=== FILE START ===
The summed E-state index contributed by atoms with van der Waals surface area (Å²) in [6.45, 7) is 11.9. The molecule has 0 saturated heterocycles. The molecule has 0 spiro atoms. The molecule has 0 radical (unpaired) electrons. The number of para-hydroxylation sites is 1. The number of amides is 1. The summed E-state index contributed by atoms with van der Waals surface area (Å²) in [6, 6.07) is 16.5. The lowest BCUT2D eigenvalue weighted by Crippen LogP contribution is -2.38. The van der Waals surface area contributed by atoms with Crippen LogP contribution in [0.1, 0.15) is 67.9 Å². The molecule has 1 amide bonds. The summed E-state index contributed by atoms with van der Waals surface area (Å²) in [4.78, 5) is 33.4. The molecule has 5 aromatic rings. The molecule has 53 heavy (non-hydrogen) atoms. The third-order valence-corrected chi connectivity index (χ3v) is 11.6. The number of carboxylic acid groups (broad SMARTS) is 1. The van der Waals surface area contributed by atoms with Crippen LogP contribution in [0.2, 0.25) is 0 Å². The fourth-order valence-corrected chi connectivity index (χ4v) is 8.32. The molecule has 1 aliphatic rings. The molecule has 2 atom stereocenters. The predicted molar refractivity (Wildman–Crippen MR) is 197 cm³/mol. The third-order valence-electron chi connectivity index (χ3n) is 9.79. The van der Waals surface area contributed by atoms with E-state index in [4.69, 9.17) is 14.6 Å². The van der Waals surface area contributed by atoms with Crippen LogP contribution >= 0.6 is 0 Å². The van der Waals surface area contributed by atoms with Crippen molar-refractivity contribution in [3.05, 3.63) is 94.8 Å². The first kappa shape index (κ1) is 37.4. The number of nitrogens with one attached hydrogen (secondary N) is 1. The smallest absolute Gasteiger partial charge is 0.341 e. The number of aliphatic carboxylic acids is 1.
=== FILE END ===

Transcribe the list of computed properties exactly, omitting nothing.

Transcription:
The summed E-state index contributed by atoms with van der Waals surface area (Å²) in [6.45, 7) is 11.9. The molecule has 0 saturated heterocycles. The molecule has 0 spiro atoms. The molecule has 0 radical (unpaired) electrons. The number of para-hydroxylation sites is 1. The number of amides is 1. The summed E-state index contributed by atoms with van der Waals surface area (Å²) in [6, 6.07) is 16.5. The lowest BCUT2D eigenvalue weighted by Crippen LogP contribution is -2.38. The van der Waals surface area contributed by atoms with Crippen LogP contribution in [0.1, 0.15) is 67.9 Å². The molecule has 1 amide bonds. The summed E-state index contributed by atoms with van der Waals surface area (Å²) in [4.78, 5) is 33.4. The molecule has 5 aromatic rings. The molecule has 53 heavy (non-hydrogen) atoms. The third-order valence-corrected chi connectivity index (χ3v) is 11.6. The number of carboxylic acid groups (broad SMARTS) is 1. The van der Waals surface area contributed by atoms with Crippen LogP contribution in [0.2, 0.25) is 0 Å². The fourth-order valence-corrected chi connectivity index (χ4v) is 8.32. The molecule has 1 aliphatic rings. The molecule has 2 atom stereocenters. The predicted molar refractivity (Wildman–Crippen MR) is 197 cm³/mol. The third-order valence-electron chi connectivity index (χ3n) is 9.79. The van der Waals surface area contributed by atoms with E-state index in [4.69, 9.17) is 14.6 Å². The van der Waals surface area contributed by atoms with Crippen LogP contribution >= 0.6 is 0 Å². The van der Waals surface area contributed by atoms with Crippen molar-refractivity contribution in [3.05, 3.63) is 94.8 Å². The first kappa shape index (κ1) is 37.4. The number of nitrogens with one attached hydrogen (secondary N) is 1. The smallest absolute Gasteiger partial charge is 0.341 e. The number of aliphatic carboxylic acids is 1.